In a decade of racing, lots of big moments at Beaver Creek’s Birds of Prey |

In a decade of racing, lots of big moments at Beaver Creek’s Birds of Prey

Melanie Wong
Beaver Creek, CO Colorado
CVR WC DH Podium PU 12-2

BEAVER CREEK, Colorado ” This year marks the 10th year of racing on Beaver Creek, Colorado’s Birds of Prey course, and locals, racers and organizers who have seen the it grow over the years say the race has already made history.

World Cup races have regularly been hosted in Vail and Beaver Creek since 1983, and the first race on the Birds of Prey course was held in 1997. The race has been a regular stop on the professional circuit since then, with the exceptions of 1998 and 1999, when Vail hosted the world championships, and 2001, due to lack of snow.

Some said the years have been full of memorable moments ” especially in recent years when Americans have risen to the podium.

In 2004, Americans Bode Miller and Daron Rahlves took first and second respectively in the downhill competition. In 2005 Rahlves took first and Miller took second.

Some also remember 2006 as an especially successful year, when four Americans made the top 10.

People who have watched the races take off shared their favorite moments in Birds of Prey history.

“Of course all the wins from Bode and (Steven) Nyman. It just chills you when one of your own comes across the finish line and the crowd cheers,” said Radamus, who has seen most of the Birds of Prey races.

He also named 2007 as a memorable year, when American Andrew Weibrecht vaulted out of 50th place to take 10th in the downhill.

“It was unbelievable,” he said. “The crowd just went absolutely crazy. It just stunned everybody.”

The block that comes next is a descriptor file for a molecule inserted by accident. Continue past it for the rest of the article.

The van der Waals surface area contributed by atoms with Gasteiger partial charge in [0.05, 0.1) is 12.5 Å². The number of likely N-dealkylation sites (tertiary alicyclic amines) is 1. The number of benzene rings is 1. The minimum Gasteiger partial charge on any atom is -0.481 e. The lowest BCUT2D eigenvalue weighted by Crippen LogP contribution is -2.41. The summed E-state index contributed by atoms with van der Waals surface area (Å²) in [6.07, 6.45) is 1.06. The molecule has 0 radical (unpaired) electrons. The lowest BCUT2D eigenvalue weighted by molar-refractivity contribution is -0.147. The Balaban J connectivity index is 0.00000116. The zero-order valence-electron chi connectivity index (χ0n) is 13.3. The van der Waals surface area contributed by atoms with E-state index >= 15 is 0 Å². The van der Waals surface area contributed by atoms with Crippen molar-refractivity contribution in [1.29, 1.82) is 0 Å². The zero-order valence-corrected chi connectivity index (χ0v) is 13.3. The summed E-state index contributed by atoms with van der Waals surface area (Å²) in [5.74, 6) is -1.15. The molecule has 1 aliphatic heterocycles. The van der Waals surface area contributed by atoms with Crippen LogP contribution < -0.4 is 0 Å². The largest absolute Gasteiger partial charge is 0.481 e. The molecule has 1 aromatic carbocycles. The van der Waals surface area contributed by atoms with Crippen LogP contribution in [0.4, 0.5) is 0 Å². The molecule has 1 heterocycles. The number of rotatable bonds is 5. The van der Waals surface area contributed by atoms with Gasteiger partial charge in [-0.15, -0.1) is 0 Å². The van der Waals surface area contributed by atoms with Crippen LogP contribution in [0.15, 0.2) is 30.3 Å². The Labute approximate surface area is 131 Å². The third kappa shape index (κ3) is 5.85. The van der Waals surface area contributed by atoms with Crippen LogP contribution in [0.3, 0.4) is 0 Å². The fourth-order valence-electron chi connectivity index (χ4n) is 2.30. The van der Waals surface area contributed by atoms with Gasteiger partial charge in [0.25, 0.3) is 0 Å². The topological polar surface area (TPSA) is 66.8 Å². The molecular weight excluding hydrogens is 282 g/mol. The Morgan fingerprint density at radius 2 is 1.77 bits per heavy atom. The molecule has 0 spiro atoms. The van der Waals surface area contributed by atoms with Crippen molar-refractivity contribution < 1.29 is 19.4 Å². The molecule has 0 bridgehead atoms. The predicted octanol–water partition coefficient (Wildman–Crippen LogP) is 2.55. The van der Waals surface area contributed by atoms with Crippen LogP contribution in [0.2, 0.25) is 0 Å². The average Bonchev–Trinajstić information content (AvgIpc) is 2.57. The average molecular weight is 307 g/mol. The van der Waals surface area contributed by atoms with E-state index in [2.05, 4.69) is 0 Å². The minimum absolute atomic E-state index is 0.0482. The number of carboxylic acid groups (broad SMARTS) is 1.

“Seeing the U.S. Ski Team do well is always a highlight for me, especially because of Sarah’s connection,” he said. “When Daron and Bode were one and two on the podium, that was a special moment.”

Schleper said he goes every year for every race.

“I love just getting up there and seeing a World Cup race,” he said. “It’s so rare to see skiers and racers of that caliber.”

Frampton said he will always remember the 1999 Championships, when Austrian Hermann Maier won the downhill race.

“It was unbelievable how he won that,” Frampton said. “Seeing him coming across the last jump ” it was very cool. It was an incredible run.”

Garnsey said each year is special because the character of the hill changes depending on the snow.

“We’ve had some fabulous racing on that hill,” he said.

He named the 2004 and 2005 races when Americans dominated the podium as his favorites.

“It’s great whenever an American can be on the podium, especially on the downhill,” he said. “It hasn’t been that frequent ” usually the Europeans dominate.”

He’s seen the caliber of the course evolve, too, he said.

“It’s so much more sophisticated,” he said of the course preparation. “In the old days, they just groomed the course and called it a day. Now the expectation is just that it has to be bulletproof and more challenging.”

Folz said she remembers the early years of the race when Birds of Prey was regarded as a “novelty,” and Americans were never on the podium.

“Now it’s become one of the top two downhills in the world,” she said.

Her favorite memories include seeing Miller and Rahlves on the podium.

“With that transition of the U.S. team being real contenders, it was such a dramatic and dynamic change,” she said. “The size of the crowds got huge.”

Anthony named the year Rahlves won ” he was standing at the finish line when it happened, he said.

“I went into tears,” he said. “My heart just went into my stomach. Everybody was screaming. He just rode on in, and we saw the American stripes.”

Rahlves is one of the last of the generation that raced with Anthony, he said.

“I’d seen him as a junior, and to see him win, it was great,” Anthony said.

Staff Writer Melanie Wong can be reached at 970-748-2928 or

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